What Kind of First Impression Does Your Kidmin Make?

Good first impressions are a team effort


by St John Eyre/ May 10, 2016

A new family has just relocated to your community. Transitions are tough for the entire household. New jobs, new community relationships, new schools, and a new church are on the horizon. Relationship building will come, but not before a first impression is made.

We have all heard that you only get one chance to make a first impression. Our first judgments of people are so strong they often override what we are told about them. In other words, we can and do judge a book by its cover, all the time. And often, we don’t change our minds, even after we’ve read it. So the value of a first impression is critical to children’s ministry.

With all that being said, your reputation should precede you. It’s always a great confirmation that you are doing ministry well when someone says they have heard good things about you as the ministry leader.

As the leader of your children’s department, there are some vital things that need to be caught instead of just being taught. Your giftings need to range from newborns to seniors. Yes, even seniors who bring their grandchildren to church need to have confidence in you and your team.

You are key to setting the tone of your department. Do your volunteers, teachers and parents perceive you as a calming and adaptable leader? Strive to always be fair, always be consistent, and always be adaptable to meet the needs of each and every child—however they are feeling or acting on any given day. If you help your team develop this attitude, you are much less likely to need to mediate between teachers and parents. And parents will be impressed because your teachers consistently display excellence.

Your volunteers need solid leadership and guidance from you. God gave you a bunch of ducks; your job is to keep them all in a row. Help your teachers know how to dress appropriately for the ministry area they serve in, know what to do in an emergency, and help them feel strongly confident in their ability to serve on your team.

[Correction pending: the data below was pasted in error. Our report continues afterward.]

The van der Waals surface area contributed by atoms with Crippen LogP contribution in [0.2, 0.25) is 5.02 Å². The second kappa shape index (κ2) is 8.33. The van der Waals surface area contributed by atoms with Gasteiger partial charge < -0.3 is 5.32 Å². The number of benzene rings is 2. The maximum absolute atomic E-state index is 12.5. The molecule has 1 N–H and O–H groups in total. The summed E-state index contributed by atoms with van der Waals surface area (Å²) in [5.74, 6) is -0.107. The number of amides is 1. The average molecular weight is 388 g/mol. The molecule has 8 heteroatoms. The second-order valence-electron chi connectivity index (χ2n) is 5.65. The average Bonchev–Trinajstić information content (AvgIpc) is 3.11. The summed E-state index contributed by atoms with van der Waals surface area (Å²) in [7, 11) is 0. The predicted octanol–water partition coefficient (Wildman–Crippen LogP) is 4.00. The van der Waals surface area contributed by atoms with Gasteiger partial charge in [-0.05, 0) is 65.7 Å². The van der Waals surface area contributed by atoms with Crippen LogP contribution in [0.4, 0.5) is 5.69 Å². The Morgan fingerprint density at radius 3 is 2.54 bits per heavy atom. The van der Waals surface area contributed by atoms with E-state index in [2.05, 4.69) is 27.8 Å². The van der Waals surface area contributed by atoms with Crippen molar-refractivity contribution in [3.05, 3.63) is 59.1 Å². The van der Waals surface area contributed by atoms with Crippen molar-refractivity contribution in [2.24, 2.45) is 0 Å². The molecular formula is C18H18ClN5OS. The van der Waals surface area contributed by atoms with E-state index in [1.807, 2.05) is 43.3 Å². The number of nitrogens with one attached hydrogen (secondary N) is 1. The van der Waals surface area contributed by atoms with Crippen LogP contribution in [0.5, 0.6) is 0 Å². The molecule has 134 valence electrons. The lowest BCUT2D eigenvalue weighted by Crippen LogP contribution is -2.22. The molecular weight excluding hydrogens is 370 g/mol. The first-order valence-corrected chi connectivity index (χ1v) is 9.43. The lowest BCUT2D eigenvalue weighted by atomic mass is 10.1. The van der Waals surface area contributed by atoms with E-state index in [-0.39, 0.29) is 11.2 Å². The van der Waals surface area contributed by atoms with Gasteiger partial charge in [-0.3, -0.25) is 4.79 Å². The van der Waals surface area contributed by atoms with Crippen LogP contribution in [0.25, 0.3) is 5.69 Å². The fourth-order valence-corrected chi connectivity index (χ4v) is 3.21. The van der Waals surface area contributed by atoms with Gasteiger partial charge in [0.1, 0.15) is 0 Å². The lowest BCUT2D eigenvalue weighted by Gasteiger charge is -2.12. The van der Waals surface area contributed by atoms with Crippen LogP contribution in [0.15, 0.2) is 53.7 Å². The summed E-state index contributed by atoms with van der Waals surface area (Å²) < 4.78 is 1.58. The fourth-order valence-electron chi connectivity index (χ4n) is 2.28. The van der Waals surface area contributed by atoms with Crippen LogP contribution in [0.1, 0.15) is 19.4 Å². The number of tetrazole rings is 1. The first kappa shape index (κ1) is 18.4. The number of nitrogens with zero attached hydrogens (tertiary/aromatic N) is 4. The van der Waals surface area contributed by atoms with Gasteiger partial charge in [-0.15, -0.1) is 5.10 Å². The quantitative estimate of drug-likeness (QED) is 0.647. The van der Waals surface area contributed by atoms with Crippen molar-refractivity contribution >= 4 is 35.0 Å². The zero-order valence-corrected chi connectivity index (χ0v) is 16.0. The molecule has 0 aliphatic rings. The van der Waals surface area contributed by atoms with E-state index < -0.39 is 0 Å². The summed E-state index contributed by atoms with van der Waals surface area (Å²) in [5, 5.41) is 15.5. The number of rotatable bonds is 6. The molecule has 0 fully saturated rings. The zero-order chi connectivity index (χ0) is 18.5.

Be sharp, be adaptive, be compassionate, and be everything God has equipped you to be. We all have areas where we fall short. My volunteers know me beyond just Sunday morning. They know my strong points and my weak points. We are doing ministry together and they fill the voids in ministry that I cannot cover. I consider it a privilege to serve with each and every one of them. Remember, to many of your volunteers, you are their pastor as well as their team leader.

The parents of your kids really need to know they can trust you to guide their children. Put yourself out in front when parents come to pick up their kids. Make genuine compliments when they are due or share a quick snapshot of your department vision. This can be done as simply as putting a current newsletter into their hands or letting them know that you will be calling them this week. Take a knee and say good-bye to children on their level. Always share the next exciting event coming up.

Sometimes I wish I was able to simply listen to a visiting family as they drive home from church. Since that’s not possible, I have decided to formulate the favorable things I want them to say. Then I make sure my team has the ways and means in place that will allow visiting families to say these things. What’s the one thing I secretly hope they say? . . . “That was impressive.”

What is one thing your team does to impress new families?